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As Demand for Nurses with Master’s Degrees Grows, Will Nursing Salaries Increase?


Nurses are in high demand all over the country, but the need for providers with a master’s degree is particularly striking. Nursing has long been one of the fastest growing professions in the U.S., but the COVID-19 pandemic forced millions of providers into early retirement, further exacerbating the shortage. According to recent estimates from the American Nursing Association, there will be more available nursing jobs than any other type of profession.

But nurses with a master’s degree or higher prove especially valuable in today’s uncertain business climate. They have the experience and skillset to help facilities manage their operations as the industry continues to evolve. And that could mean earning a higher rate of pay.

“Master’s degree-prepared nurses have the potential to earn higher salaries than their bachelor’s degree-prepared counterparts, particularly when they are educated as advanced practice registered nurses such as nurse practitioners, nurse midwives, nurse anesthetists, and clinical nurse specialists,” said Cindy Anderson, the senior associate dean for academic affairs and educational innovation at the Ohio State University’s College of Nursing.

The salary differences can be striking.

The median annual salary for registered nurses with a bachelor’s degree was $77,600 in May 2021, according to the Bureau of Labor Statistics.

But the median wage for nurse midwives, nurse anesthetists, and nurse practitioners was listed at $123,780 per year. All these positions require a master’s degree or more.

That’s an annual pay increase of over $46,000 a year.

And demand for highly specialized nurses and nurse practitioners is growing fast.

According to the BLS, the job outlook for registered nurses is projected to grow 9% from 2020 to 2030, while the outlook for NPs is expected to grow at a rate of 52%.

In fact, nurse practitioners are expected to become the fourth fastest-growing position in the country. But getting a master’s degree can lead to other career opportunities as well, including nurse midwives and nurse anesthetists. And both careers are expected to grow at a rate of 45% through 2030.

Nurses can also use their master’s degrees to become nurse educators, consultants, and administrators, all of which pay much more than the average RN position.

Getting another degree can also help nurses exact more change in the healthcare system.

“The largest health care workforce are nurses, and we probably have the greatest potential to impact health care,” says Shannon Idzik, president-elect of the National Organization of Nurse Practitioner Faculties. “There’s also a level of autonomy as you increase your education that you don’t have as a registered nurse.”

And graduates are increasingly using their skills to advocate for themselves and their patients.

“Our student body is changing,” says Bimbola F. Akintade, associate dean of the University of Maryland School of Nursing. “What students want and how they envision the workspace, how they envision what they bring to the workplace or academic space is changing.”

Turning a Master’s Degree into a Higher-Paying Nursing Job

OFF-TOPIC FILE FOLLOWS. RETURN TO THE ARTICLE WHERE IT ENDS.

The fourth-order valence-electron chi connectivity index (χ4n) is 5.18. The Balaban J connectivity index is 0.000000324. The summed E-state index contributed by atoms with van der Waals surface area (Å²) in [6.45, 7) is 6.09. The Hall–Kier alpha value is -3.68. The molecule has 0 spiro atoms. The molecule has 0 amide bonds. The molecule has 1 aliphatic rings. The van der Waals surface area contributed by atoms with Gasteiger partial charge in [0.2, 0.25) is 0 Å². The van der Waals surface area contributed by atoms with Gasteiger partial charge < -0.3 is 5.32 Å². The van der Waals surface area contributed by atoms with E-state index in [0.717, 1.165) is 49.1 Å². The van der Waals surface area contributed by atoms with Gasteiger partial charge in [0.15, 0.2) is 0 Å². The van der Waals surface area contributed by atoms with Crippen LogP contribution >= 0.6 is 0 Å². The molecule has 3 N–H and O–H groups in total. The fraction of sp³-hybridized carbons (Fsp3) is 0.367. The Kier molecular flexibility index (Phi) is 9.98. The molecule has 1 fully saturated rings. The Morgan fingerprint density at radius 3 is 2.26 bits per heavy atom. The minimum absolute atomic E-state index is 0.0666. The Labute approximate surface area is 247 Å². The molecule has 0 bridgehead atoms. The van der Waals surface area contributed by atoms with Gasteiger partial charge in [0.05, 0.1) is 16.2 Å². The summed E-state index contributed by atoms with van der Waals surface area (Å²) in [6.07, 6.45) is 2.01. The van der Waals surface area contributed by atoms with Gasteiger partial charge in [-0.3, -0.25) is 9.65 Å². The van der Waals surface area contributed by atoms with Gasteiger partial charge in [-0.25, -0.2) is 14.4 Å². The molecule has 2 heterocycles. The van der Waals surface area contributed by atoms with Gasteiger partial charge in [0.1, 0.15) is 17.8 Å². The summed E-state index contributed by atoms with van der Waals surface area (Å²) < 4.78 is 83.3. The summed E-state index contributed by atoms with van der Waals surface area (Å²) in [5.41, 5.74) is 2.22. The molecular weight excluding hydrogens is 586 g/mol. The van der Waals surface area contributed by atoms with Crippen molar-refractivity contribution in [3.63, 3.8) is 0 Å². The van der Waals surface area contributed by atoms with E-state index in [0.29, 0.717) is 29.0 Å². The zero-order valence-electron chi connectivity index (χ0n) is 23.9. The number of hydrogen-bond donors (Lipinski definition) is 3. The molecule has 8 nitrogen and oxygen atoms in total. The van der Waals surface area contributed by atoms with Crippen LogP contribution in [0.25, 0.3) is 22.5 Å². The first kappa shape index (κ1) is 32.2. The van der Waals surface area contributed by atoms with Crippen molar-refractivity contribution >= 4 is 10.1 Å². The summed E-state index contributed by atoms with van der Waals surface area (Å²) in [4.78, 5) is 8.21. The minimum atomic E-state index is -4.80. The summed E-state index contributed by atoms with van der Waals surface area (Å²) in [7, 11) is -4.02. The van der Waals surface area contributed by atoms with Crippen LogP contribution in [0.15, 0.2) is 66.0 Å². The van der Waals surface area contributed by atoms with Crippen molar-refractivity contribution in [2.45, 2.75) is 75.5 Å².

If you could use a raise, going back to school for another degree can be your ticket to a high-paying nursing job. You will need to be admitted into an accredited nursing master’s degree program. That usually means having a bachelor’s degree in nursing ahead of time. You can find master’s degree programs that don’t require a BSN, but these programs require more credits and take longer to complete.

It typically takes between two to three years to complete a master’s of science in nursing (MSN), and the average program costs around $599 per credit.

Some programs require applicants to have an active RN license with a certain number of years of experience.

Experts say nurses should also look for a program that suits their needs. The school should be accredited by either the Accreditation Commission for Education in Nursing or the Commission on Collegiate Nursing Education. The school should have a strong reputation in the nursing community, or you may have trouble securing a job after graduation.

Virtual learning or a hybrid model can also help nurses pursue their education while holding down a full-time job. “Technology is now part of everything we do. It’s part of how we live,” Akintade says. “I recommend online programs to individuals because it will provide a significant sense of flexibility. But there’s also a tremendous sense of responsibility that comes with that.”

Access to student and life services can also come in handy.

“Some of the things we’re recognizing that significantly impact the success of students is not just curriculum or how the school is set up but what kind of student services are available,” Akintade says.

Diversity should be a priority for providers as well. “We not only want to work in diverse areas but also go to school with a diverse population or body of students,” he says.

You should also look for a school with clinical site placements, so you don’t have to secure those positions on your own. “It’s very burdensome and it decreases their ability to spend time learning; instead they’re spending their time cold-calling to find a clinical placement,” Akintade added.

The cost of continuing your education should factor into your decision. You’ll need to choose a career path poised for growth and secure a job at a facility that can help you get out of debt. Getting a master’s degree in nursing doesn’t guarantee a higher rate of pay but adding to your professional skill set is a valuable tool that can open the door to new opportunities.

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